The factual situation in Uzcatequi-Gaymon does not match present circumstances and may therefore be distinguishable. Further, the opinion does not explain why the language in the 1983 amendment, "bodily injury as a result of an accident while occupying . . . or using an automobile" cannot be read generously instead of restrictively, except in the unsupported assertion that the injuries suffered by the decedent in that case "were never within the class intended by the Legislature to be covered." Nevertheless, the appellate interpretation is entitled to considerable weight in this court even if it is not binding by reason of factual differences. Indeed, for the purpose of interpreting the statute the facts are not essentially different; neither "accident" was causally related to the presence of an automobile.
Judge Botter's conclusions do find some support in the introductory statement quoted above although that statement is ambiguous. It indicates an intention "to tighten statutory eligibility requirements" for PIP coverage. It also indicates an intention "to comport with the original intent of the No-Fault Law." The original intent was to provide broad coverage as acknowledged in the Uzcatequi-Gaymon opinion.
A better source of legislative intent may be found in the Report of the Automobile Insurance Study Commission (1971), which forms the basis of our No-Fault Law. This is clear from the statement attached to Assembly Bill 667, eventually adopted as the No-Fault Law, which stated:
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This legislation encompasses the recommendations of the Automobile Insurance Study Commission created under Joint Resolution 4 of 1970.
The message from the Governor at the time he signed the No-Fault Bill into law corroborates this fact. It included the statement: "Assemblyman Raymond served as Chairman of the Automobile Insurance Study Commission which prepared the Report and recommendations upon which the law was based."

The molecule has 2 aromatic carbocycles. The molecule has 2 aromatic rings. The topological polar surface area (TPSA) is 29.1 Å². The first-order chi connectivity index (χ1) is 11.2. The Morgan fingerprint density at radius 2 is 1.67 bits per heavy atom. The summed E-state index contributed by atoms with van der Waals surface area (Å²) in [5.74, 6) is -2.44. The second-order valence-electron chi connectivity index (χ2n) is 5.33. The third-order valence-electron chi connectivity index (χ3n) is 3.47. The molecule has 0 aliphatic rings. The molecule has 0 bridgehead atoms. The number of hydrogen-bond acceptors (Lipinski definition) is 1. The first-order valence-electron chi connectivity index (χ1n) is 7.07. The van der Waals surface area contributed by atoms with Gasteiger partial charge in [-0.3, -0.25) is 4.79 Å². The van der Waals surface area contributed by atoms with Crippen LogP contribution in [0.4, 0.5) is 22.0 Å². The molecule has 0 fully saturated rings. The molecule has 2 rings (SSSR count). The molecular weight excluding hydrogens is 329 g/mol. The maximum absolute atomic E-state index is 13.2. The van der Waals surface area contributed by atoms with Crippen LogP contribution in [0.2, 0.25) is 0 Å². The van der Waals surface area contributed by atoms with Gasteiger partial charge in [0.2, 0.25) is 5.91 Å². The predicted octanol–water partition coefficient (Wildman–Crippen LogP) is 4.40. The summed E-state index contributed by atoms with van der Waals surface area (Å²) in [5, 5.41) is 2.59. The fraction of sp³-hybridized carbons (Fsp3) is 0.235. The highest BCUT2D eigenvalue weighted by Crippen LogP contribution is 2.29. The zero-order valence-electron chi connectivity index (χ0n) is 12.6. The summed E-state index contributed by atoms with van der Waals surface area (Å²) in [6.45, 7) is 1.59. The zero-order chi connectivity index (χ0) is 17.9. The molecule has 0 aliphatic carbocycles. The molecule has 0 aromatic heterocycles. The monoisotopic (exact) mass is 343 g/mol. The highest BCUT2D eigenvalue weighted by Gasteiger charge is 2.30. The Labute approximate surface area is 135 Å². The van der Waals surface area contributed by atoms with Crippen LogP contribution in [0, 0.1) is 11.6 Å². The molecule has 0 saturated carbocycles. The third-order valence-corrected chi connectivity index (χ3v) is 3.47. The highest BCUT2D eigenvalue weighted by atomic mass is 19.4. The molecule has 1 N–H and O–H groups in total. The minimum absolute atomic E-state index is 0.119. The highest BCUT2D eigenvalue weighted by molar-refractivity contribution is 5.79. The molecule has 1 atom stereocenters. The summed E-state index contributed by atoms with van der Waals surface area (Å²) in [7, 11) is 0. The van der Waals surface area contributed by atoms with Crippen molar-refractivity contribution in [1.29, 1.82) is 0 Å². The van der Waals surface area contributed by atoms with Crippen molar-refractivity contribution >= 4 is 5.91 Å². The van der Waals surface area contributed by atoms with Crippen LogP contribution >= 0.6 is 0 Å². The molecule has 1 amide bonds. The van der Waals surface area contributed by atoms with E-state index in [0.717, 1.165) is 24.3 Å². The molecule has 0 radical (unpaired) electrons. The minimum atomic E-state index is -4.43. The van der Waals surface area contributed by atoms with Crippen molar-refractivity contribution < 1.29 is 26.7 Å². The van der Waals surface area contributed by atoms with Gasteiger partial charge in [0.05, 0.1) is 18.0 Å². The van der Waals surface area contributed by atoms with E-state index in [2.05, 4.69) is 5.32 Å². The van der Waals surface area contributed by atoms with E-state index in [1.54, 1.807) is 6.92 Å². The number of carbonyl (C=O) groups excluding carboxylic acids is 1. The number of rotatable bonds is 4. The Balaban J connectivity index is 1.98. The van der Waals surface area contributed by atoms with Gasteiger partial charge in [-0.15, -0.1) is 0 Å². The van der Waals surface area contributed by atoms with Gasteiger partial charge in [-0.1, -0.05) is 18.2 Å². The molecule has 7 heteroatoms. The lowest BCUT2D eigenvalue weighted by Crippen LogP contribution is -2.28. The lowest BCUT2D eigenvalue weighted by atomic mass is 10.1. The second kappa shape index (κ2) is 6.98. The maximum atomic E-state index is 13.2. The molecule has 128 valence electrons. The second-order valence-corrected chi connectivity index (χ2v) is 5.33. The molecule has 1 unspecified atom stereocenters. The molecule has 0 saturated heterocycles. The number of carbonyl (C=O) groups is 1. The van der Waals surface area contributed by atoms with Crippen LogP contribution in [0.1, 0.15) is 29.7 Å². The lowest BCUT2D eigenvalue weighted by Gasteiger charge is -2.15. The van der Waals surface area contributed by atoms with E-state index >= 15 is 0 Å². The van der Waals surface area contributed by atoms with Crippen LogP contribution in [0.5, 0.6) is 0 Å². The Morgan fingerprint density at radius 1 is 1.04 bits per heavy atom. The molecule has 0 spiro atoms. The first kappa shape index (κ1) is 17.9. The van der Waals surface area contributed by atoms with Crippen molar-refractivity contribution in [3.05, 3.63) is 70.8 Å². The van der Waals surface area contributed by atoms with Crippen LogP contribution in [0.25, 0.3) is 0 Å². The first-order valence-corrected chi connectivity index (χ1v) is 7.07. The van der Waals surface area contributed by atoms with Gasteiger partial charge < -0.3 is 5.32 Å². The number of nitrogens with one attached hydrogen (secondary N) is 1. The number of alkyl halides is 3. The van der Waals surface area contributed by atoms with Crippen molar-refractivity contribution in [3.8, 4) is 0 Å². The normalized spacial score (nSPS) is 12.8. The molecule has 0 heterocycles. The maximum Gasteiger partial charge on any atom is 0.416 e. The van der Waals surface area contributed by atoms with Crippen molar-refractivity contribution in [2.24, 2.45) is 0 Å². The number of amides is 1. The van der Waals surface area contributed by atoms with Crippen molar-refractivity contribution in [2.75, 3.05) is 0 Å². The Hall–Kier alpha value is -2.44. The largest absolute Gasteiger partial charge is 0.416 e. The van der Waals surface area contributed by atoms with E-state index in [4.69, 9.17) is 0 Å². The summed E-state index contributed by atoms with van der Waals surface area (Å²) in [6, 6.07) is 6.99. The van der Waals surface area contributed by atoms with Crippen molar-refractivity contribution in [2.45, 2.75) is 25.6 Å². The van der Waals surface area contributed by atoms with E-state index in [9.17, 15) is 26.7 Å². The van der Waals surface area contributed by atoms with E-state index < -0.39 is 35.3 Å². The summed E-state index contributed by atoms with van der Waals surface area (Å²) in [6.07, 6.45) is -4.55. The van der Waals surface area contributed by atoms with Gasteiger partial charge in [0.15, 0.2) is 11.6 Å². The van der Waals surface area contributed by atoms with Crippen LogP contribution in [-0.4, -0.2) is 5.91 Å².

The commission's recommendations deal with automobile insurance, including PIP coverage. Automobile collisions and the like are the subject of the report. Typically, its recommendation no. 1, relating to PIP coverage, calls for "the prompt coverage of automobile accident insurance benefits." (at x). It talks in terms of tort. For example, in dealing with the purpose of PIP benefits, the report states: "Many accident victims in New Jersey and elsewhere do not recover damages in tort for injuries sustained because of their inability to prove liability against third parties and their insurers." (at xi).
The original no-fault legislation was designed to carry out the commission's recommendations. There is no reason to believe that the two amendments of the statute were designed for any other purpose. The introductory statement to the 1983 amendment indicated that it was "to comport with the original intent of the No-Fault Law." I read that intent, historically, to have been to provide no-fault PIP protection for automobile-connected injuries and deaths. There is no indication that the Legislature intended to provide health insurance, e.g., coverage for injuries occurring from the failure of the human body to function properly as a result of internal, not external causes. Were the opposite true, every person "injured" while leaning against, sitting in, or perhaps looking at, an automobile would have PIP coverage. That is much more extensive coverage than anything in the history of the statute indicates to have been within the contemplation of the Legislature.
The decedent in the present case suffered a "cerebrovascular accident," defined in 1 J. F. Schmidt, Attorneys' Dictionary of Medicine and Word Finder (1985), as follows:
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1. The breaking of a blood vessel within or about the brain; cerebral hemorrhage; apoplexy; stroke.
2. The condition resulting from thrombosis or embolism of the blood vessels of the brain.
This medical definition and its use of the word "accident" does not have the same meaning as the word "accident" as used in the No-Fault Law. An automobile must be a causative factor of an accident to be within the meaning of that term in that law. Were it otherwise, only the place where a stroke occurred would be determinative -- on a couch in the living room, no PIP coverage; in the front seat of an automobile, PIP coverage. This cannot have been the Legislature's intention.
Austin's accident is not within the law. Allstate's motion for summary judgment dismissing the estate's PIP claim must be granted.